Symantec's Backup Exec System Recovery 2010: Backup That's Even Better
At a Glance
Backup Exec System Recovery 2010 Desktop Edition
This highly capable imaging backup program has some unique and extremely handy features, but heavy system requirements.
Norton Ghost, meet Backup Exec System Recovery. Backup Exec, meet Ghost. That's right: Symantec's Backup Exec System Recovery 2010 Desktop Edition ($70, as of 11/23/2009; BESR for short) is an imaging product, like Norton Ghost. But it's also a substantially improved version that offers a compelling new feature as well finally addressing my longstanding and deal-killing complaint about Symantec imaging products: their inability to back up using the boot disc.
The compelling new feature of which I speak is the ability to convert BESR 2010 backup images to the VMWare .vmdk, Microsoft .vhd, and VMWare ESX server formats. If your system hardware goes belly up, you can mount these in a virtual machine on another PC and continue working. This is probably handiest for servers, but the server edition of BESR that also allows per-user restore of Exchange and SharePoint data is $800, too expensive for many small businesses.
Now to that boot disc. Say your friend brings you a PC that's still hardware-functional but won't boot into Windows. Prudence suggests you should create a backup image backup before you try to fix or reinstall the operating system. Previously, Ghost and Save & Restore boot discs lacked that ability--you could only restore an image, or copy files off individually using a file browser, leaving a chance that you might overlook something. Finally, Symantec has seen the light (or the drop in sales), and Backup Exec System Recovery allows you to image from the boot disc, albeit after entering your serial number each time.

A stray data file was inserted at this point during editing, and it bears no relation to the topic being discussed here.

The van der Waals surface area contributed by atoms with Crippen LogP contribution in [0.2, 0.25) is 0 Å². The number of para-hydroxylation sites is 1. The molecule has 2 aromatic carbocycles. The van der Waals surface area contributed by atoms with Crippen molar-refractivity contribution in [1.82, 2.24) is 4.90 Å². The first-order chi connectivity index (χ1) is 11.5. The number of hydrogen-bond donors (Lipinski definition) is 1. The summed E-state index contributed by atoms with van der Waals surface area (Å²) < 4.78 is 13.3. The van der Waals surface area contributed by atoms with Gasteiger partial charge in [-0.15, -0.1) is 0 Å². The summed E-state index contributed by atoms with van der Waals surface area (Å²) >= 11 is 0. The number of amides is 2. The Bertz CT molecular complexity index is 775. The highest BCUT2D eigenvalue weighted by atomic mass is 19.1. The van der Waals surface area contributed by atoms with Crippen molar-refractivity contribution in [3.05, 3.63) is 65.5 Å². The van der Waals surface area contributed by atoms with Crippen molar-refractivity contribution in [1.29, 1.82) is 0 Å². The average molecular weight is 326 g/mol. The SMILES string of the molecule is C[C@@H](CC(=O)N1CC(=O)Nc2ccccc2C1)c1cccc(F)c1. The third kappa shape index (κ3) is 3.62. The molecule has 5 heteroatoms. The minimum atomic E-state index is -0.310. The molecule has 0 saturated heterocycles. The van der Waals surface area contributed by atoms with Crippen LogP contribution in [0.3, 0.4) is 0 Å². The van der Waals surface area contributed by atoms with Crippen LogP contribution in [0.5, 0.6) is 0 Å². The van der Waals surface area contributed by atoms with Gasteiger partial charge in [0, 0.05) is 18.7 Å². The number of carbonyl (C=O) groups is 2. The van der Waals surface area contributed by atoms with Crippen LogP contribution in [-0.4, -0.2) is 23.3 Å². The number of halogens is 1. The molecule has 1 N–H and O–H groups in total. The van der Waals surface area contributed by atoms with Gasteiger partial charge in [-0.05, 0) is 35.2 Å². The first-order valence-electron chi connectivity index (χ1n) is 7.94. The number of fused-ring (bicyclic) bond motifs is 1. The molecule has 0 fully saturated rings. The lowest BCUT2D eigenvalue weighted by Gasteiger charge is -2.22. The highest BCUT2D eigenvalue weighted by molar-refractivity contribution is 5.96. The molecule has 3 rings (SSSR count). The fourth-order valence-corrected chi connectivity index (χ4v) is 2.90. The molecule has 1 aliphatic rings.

Because it now allows imaging backup, BESR's boot disc is up there with the best in the business. It's based on Windows PE 2 (Pre Install--what you see when you boot a Vista install disc), so it will boot on virtually any PC. It also contains a ton of drivers and lets you load those it doesn't immediately have available. In addition, it will restore images made on one PC to another PC whose hardware isn't the same. Windows has become increasingly more tolerant of hardware changes, but this is still a nice feature to have. The one fly in the ointment is the requirement for a whopping 1GB of memory to do restore operations.
Anyone who's used Norton Save & Restore or Ghost will recognize the imaging engine and interface of BESR 2010. It's easy to use, but exposes relevant options better than Save & Restore. It's a much better product than its Ghost predecessor thanks to the improved boot/recovery disc and its virtual hard-drive conversion. But the minimum 512MB (1GB maximum) memory requirement for restoring from the boot disc limits its usefulness with older PCs.
--Jon L. Jacobi